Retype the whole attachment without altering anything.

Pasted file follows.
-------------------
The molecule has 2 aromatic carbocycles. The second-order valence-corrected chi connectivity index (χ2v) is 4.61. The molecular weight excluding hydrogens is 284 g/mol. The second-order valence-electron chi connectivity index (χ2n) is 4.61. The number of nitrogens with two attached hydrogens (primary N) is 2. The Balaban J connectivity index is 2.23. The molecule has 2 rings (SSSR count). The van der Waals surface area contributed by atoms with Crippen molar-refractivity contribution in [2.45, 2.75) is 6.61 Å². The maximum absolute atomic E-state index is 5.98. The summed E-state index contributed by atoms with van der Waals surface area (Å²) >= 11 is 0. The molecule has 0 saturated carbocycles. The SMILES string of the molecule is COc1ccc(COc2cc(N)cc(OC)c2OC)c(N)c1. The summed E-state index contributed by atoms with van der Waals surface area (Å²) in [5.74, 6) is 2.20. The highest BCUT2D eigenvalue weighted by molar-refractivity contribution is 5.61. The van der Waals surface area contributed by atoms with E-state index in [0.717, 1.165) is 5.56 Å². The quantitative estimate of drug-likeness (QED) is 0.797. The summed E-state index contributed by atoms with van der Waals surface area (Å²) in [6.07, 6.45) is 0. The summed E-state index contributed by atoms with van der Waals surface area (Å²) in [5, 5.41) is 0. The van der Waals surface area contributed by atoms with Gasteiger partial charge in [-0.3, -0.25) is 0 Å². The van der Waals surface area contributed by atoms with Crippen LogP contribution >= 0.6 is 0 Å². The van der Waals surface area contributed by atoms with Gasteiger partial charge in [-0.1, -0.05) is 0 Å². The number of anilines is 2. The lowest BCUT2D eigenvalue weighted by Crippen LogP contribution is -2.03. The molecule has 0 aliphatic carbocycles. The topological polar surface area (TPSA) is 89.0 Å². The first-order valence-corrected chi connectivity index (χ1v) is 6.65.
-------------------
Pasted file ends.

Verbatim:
The molecule has 2 aromatic carbocycles. The second-order valence-corrected chi connectivity index (χ2v) is 4.61. The molecular weight excluding hydrogens is 284 g/mol. The second-order valence-electron chi connectivity index (χ2n) is 4.61. The number of nitrogens with two attached hydrogens (primary N) is 2. The Balaban J connectivity index is 2.23. The molecule has 2 rings (SSSR count). The van der Waals surface area contributed by atoms with Crippen molar-refractivity contribution in [2.45, 2.75) is 6.61 Å². The maximum absolute atomic E-state index is 5.98. The summed E-state index contributed by atoms with van der Waals surface area (Å²) >= 11 is 0. The molecule has 0 saturated carbocycles. The SMILES string of the molecule is COc1ccc(COc2cc(N)cc(OC)c2OC)c(N)c1. The summed E-state index contributed by atoms with van der Waals surface area (Å²) in [5.74, 6) is 2.20. The highest BCUT2D eigenvalue weighted by molar-refractivity contribution is 5.61. The van der Waals surface area contributed by atoms with E-state index in [0.717, 1.165) is 5.56 Å². The quantitative estimate of drug-likeness (QED) is 0.797. The summed E-state index contributed by atoms with van der Waals surface area (Å²) in [6.07, 6.45) is 0. The summed E-state index contributed by atoms with van der Waals surface area (Å²) in [5, 5.41) is 0. The van der Waals surface area contributed by atoms with Gasteiger partial charge in [-0.3, -0.25) is 0 Å². The van der Waals surface area contributed by atoms with Crippen LogP contribution >= 0.6 is 0 Å². The van der Waals surface area contributed by atoms with Gasteiger partial charge in [-0.1, -0.05) is 0 Å². The number of anilines is 2. The lowest BCUT2D eigenvalue weighted by Crippen LogP contribution is -2.03. The molecule has 0 aliphatic carbocycles. The topological polar surface area (TPSA) is 89.0 Å². The first-order valence-corrected chi connectivity index (χ1v) is 6.65.